Having Chosen a Search Partner comes the discovery
“Discovery” is mapping your current and forecast needs and documenting their importance. The things you do every day are the things you take for granted. A good “Search Partner” will help you discover what you do every day and what you will be doing next year.
Your Search Partner will likely invite Vendors that they know will meet your needs to bid. Alternatives include:
- Tender Websites
- Gartner or Similar Agencies
- Word of Mouth and Referral
Key things to Remember
Every Key Feature must be documented.
- Payments (Cash, Cheque, Credit, Debit, Direct to Bank, GPay, Apay, Bpay, other)
- Communications (Letter, Phone, Email, SMS, Other Communications)
- Marketing Automation
- Events in all forms
- Raffles & Lotteries
- Donor Propensity
- Segmentation and Targeting
- Client Case Management
- Analytics & Reporting
- Integrations to Finance Systems and other platforms like eCommerce
What are you doing now and what will you be doing with the next 2 years?
THE BID PROCESS
Your Search Partner will generally create a series of walk-throughs advising potential Vendors of suitable times. This quite gruelling for staff. Listening intensely to perhaps 4 vendors who all believe in their product over 2 or 3 days is exhausting. Be prepared for it and look after your welfare. If you have any, ASK QUESTIONS. NOW IS THE TIME.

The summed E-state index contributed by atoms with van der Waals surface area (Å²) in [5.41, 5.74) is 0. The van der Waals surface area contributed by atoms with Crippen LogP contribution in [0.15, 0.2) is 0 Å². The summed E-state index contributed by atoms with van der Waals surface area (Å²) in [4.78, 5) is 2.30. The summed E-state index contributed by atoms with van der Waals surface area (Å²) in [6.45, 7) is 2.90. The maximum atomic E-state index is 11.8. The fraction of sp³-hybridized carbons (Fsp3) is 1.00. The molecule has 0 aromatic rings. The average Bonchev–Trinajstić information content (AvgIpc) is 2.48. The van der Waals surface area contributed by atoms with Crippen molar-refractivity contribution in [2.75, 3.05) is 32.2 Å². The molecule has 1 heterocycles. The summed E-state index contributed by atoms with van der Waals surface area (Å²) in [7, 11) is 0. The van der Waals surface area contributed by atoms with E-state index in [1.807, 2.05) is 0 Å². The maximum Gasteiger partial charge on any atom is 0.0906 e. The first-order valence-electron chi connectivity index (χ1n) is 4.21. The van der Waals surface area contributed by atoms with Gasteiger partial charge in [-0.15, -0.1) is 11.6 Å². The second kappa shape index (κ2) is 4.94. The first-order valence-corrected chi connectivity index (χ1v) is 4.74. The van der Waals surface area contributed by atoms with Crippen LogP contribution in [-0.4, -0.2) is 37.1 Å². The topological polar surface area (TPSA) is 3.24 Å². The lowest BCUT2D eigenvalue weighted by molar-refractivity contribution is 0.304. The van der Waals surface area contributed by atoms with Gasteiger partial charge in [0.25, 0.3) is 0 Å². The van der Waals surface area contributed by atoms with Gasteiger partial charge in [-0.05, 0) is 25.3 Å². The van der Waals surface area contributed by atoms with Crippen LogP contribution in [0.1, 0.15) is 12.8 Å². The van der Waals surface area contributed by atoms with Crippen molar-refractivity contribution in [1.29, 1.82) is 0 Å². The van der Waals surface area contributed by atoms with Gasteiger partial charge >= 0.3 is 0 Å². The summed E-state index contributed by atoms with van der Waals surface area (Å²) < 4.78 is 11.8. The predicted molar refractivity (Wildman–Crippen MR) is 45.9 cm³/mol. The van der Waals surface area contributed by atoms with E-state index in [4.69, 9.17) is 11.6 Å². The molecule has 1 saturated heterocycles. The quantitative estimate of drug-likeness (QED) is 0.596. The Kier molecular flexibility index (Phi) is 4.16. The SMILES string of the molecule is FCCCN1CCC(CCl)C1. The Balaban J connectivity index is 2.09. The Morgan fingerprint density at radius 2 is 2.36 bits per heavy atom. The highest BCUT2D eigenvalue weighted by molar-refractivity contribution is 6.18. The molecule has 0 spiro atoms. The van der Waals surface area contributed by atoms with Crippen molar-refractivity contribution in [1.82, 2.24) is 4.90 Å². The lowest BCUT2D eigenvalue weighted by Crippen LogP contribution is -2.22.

Take NOTES during the presentations. Fill out any feedback forms your Search Partner has supplied, as quickly as you can after the presentation.
Costs: Does this bid fit our budget?
Features: Does this bid meet our current and foreseen needs, or can I see it doing so? Am I sure my area is covered well?
Culture: Does the culture of the vendor seem compatible with ours? Will they be good partners?
Support and Training: Do they offer a good support system and on-going training?
THE CHOICE PROCESS
In a court case, the jury is constrained to not discuss the case until all evidence is presented. This is good practise. Leave discussing bids until you have seen them all, had a good sleep and then start the CHOICE process.
After all Bid Vendors have presented you will meet to make an initial choice.
This will be subject to:
- Reference Checks
- Any Variations or Changes the Vendor may request after the bid process
- Any changes you may request from the chosen vendor
Take your time and conduct VENDOR CHOICE discussions over more than 1 day. Your Search Partner can make it easier for you. But they should never lead you.
THE GO-LIVE PROCESS
- Allow 3 – 6 Months of change.
- Look for Business as Usual on Day 1 of Go-live.
- Look to gain new features and innovations as the migration settles.
- Be patient with yourself.
- Look after staff welfare.
Tony is the co-author of "Paradise Saved" the story of the New Zealand Conservation Sector. Published by Random House NZ in August 2014, and the founder of vega works limited.
He has spent his life working in the non-profit sector in New Zealand and overseas. In a long career, Tony has worked as technologist, consultant and fundraise in a diverse range of New Zealand and overseas based organisations.
Tony's first successful fundraising and political campaign was opposing the construction of a Nuclear Power Plant in southern Ireland in 1971. Today, Tony is still a practising fundraiser on behalf of vega clients.